United States District Court, D. Nevada
before the court is defendant David Ray Newman's motion
for early termination of supervision, pursuant to 18 U.S.C.
§ 3583(e)(1). (ECF No. 156). The government opposes this
motion. (ECF No. 157). Probation has no opinion on the
present motion. (ECF No. 156). Mr. Newman has filed a reply
to the government's opposition. (ECF No. 163).
March 16, 2010, defendant pled guilty to one count of bank
robbery. (ECF Nos. 13, 34). On July 20, 2010, defendant was
sentenced to 70 months of imprisonment, which was ordered to
run concurrently with case 2:09-cr-0426-JCM-PAL, and three
years of supervised release. (ECF Nos. 70, 74).
Newman was released from custody on July 20, 2014, to a
halfway house and then later was subject to home confinement.
(ECF No. 156). Defendant began his supervised release term in
January 2015. (Id.).
avers that he has been productive while confined.
(Id.). Specifically, he indicates that he earned his
GED and completed various programs, such as the 12-hour Drug
Education Program and the OSHA Training course.
further indicates that, upon his release, he has taken
strides to build structure in his life, securing employment
with Highway Striping & Signs, LLC. (Id.).
Moreover, he asserts that he is current on his child support,
has paid his restitution, “has never received any
violation modifications or petitions while on supervision,
” and is focused on his sobriety. (Id. at 4).
In short, Mr. Newman states that “there are no
additional or necessary services that Probation can provide
to him. [He] has successfully reintegrated back into the
the government argues that, while it approves of Mr.
Newman's efforts, his circumstances do not warrant early
termination of supervised release. (ECF No. 157) (citing
United States v. Emmett, 749 F.3d 817, 824 (9th Cir.
support of this position, the government discusses
defendant's behavior while on pretrial release.
(Id.). Specifically, the government references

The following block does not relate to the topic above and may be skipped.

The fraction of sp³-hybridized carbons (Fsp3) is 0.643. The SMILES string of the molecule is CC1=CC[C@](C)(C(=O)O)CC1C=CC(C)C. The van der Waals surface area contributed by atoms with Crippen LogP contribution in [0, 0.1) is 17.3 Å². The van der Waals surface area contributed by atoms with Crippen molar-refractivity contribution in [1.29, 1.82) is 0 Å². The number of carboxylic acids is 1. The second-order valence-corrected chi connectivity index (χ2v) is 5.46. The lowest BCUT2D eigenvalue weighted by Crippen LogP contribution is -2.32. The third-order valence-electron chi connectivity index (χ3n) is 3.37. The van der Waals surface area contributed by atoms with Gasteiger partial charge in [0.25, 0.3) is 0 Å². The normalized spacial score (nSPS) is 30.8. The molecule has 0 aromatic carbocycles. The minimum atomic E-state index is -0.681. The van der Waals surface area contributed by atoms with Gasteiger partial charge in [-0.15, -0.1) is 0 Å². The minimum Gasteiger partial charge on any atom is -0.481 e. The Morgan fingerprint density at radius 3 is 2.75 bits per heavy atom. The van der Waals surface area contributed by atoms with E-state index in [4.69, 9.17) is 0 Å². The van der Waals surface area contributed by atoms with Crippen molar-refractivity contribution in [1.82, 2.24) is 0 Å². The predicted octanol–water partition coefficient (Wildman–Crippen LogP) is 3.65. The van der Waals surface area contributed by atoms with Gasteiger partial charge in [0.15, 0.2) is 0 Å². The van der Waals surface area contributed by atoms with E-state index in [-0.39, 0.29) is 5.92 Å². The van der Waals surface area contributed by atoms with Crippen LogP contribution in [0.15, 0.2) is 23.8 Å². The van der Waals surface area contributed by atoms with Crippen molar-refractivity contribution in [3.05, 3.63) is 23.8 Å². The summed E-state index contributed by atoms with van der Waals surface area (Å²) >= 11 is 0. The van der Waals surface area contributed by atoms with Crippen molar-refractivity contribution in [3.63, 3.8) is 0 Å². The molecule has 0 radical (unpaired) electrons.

defendant's failure to appear for a drug test, failure to
live with his parents, and his participation in a separate
bank robbery. (Id.). Ultimately, the government
argues that the best interests of justice suggest that this
court impose the full length of supervision the court
previously considered necessary for defendant's reentry
into society. (Id.) (citing United States v.
McComb, No. 3:11-CR-00050-RCJ, 2014 WL 4636034, at *1
(D. Nev. Sept. 16, 2014)).
recently, the government has filed a notice that Mr. Newman
“has not paid his outstanding forfeiture money
judgments in the amounts of $1, 152 and $3, 950 for a total
of $5, 102 to the United States.” (ECF No. 158 at 1).
Defendant's reply indicates some confusion as to what
entity was to receive payment for his financial obligations
and that he has actually overpaid his restitution and special
penalty assessment balances by $851.18. (ECF No. 163). Mr.
Newman argues that outstanding financial penalties should not
prevent the court from granting his requested relief.
to 18 U.S.C. § 3583(e), the court may, after considering
the factors set forth in 18 U.S.C. § 3553(a), terminate
supervised release after one year “if it is satisfied
that such action is warranted by the conduct of the defendant
released and the interest of justice.” 18 U.S.C. §
mitigated by the passage of time, the history of the
defendant and the circumstances of the relevant offense weigh
against granting the motion because defendant accomplished
two bank robberies, and one of those robberies occurred while
defendant was on pretrial release. 18 U.S.C. §
3553(a)(1); see also (ECF No. 157).
interest in sentences that deter criminal conduct also weighs
against an early termination of supervised release, despite
Mr. Newman's recent positive progress. See 18
U.S.C. § 3553(a)(2)(B). However, the consideration of
whether supervision would “protect the public from
further crimes of the defendant” appears minimally
persuasive in this case. See 18 U.S.C. §
although it appears that Mr. Newman actually overpaid his
restitution balance (ECF No. 163), the government has
indicated that Mr. Newman is subject to unsatisfied
forfeiture money judgments. (ECF No. 158); see also
18 U.S.C. § 3553(a)(7).
noteworthy here is defendant's intention to maintain his
sobriety. See (ECF No. 156). The court applauds Mr.
Newman's efforts to improve his life. Yet the court
believes that supervised release, although inconvenient, will
aid Mr. Newman's achievement of that goal. See
18 U.S.C. § 3553(a)(2)(D). Furthermore, denial of the
motion will not promote inconsistent or unnecessary terms of
sentence. See 18 U.S.C. § 3553(a)(4)-(6).
the court, considering 18 U.S.C. § 3583(e), will not
grant defendant's motion. Mr. Newman has made
considerable progress and should be commended, but ...